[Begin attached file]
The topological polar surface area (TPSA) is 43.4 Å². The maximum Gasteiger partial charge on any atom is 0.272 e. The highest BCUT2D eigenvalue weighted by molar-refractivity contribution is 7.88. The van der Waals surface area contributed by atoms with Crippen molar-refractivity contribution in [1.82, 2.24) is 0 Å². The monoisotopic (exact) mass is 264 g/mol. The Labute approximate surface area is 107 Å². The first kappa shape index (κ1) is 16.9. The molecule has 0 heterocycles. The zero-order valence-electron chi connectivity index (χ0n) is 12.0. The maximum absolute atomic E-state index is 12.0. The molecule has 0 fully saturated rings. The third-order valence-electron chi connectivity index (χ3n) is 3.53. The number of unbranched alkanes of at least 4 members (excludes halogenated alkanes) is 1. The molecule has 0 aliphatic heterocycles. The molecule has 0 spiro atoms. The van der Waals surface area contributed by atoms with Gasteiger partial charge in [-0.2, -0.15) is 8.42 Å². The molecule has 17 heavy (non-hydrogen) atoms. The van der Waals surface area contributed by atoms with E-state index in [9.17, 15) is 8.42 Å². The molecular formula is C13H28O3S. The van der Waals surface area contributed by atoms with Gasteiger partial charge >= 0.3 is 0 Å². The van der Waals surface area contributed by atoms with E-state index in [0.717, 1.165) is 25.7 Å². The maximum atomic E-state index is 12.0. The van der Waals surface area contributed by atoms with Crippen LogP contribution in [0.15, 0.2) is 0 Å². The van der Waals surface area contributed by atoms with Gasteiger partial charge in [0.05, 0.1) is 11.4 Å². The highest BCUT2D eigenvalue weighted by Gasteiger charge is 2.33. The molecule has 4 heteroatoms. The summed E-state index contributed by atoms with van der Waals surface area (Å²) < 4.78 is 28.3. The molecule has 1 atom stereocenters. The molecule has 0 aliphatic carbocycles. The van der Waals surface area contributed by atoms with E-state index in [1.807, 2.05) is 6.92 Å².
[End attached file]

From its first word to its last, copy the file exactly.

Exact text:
The topological polar surface area (TPSA) is 43.4 Å². The maximum Gasteiger partial charge on any atom is 0.272 e. The highest BCUT2D eigenvalue weighted by molar-refractivity contribution is 7.88. The van der Waals surface area contributed by atoms with Crippen molar-refractivity contribution in [1.82, 2.24) is 0 Å². The monoisotopic (exact) mass is 264 g/mol. The Labute approximate surface area is 107 Å². The first kappa shape index (κ1) is 16.9. The molecule has 0 heterocycles. The zero-order valence-electron chi connectivity index (χ0n) is 12.0. The maximum absolute atomic E-state index is 12.0. The molecule has 0 fully saturated rings. The third-order valence-electron chi connectivity index (χ3n) is 3.53. The number of unbranched alkanes of at least 4 members (excludes halogenated alkanes) is 1. The molecule has 0 aliphatic heterocycles. The molecule has 0 spiro atoms. The van der Waals surface area contributed by atoms with Gasteiger partial charge in [-0.2, -0.15) is 8.42 Å². The molecule has 17 heavy (non-hydrogen) atoms. The van der Waals surface area contributed by atoms with E-state index in [9.17, 15) is 8.42 Å². The molecular formula is C13H28O3S. The van der Waals surface area contributed by atoms with Gasteiger partial charge >= 0.3 is 0 Å². The van der Waals surface area contributed by atoms with E-state index in [0.717, 1.165) is 25.7 Å². The maximum atomic E-state index is 12.0. The van der Waals surface area contributed by atoms with Crippen LogP contribution in [0.15, 0.2) is 0 Å². The van der Waals surface area contributed by atoms with Gasteiger partial charge in [0.05, 0.1) is 11.4 Å². The highest BCUT2D eigenvalue weighted by Gasteiger charge is 2.33. The molecule has 4 heteroatoms. The summed E-state index contributed by atoms with van der Waals surface area (Å²) < 4.78 is 28.3. The molecule has 1 atom stereocenters. The molecule has 0 aliphatic carbocycles. The van der Waals surface area contributed by atoms with E-state index in [1.807, 2.05) is 6.92 Å².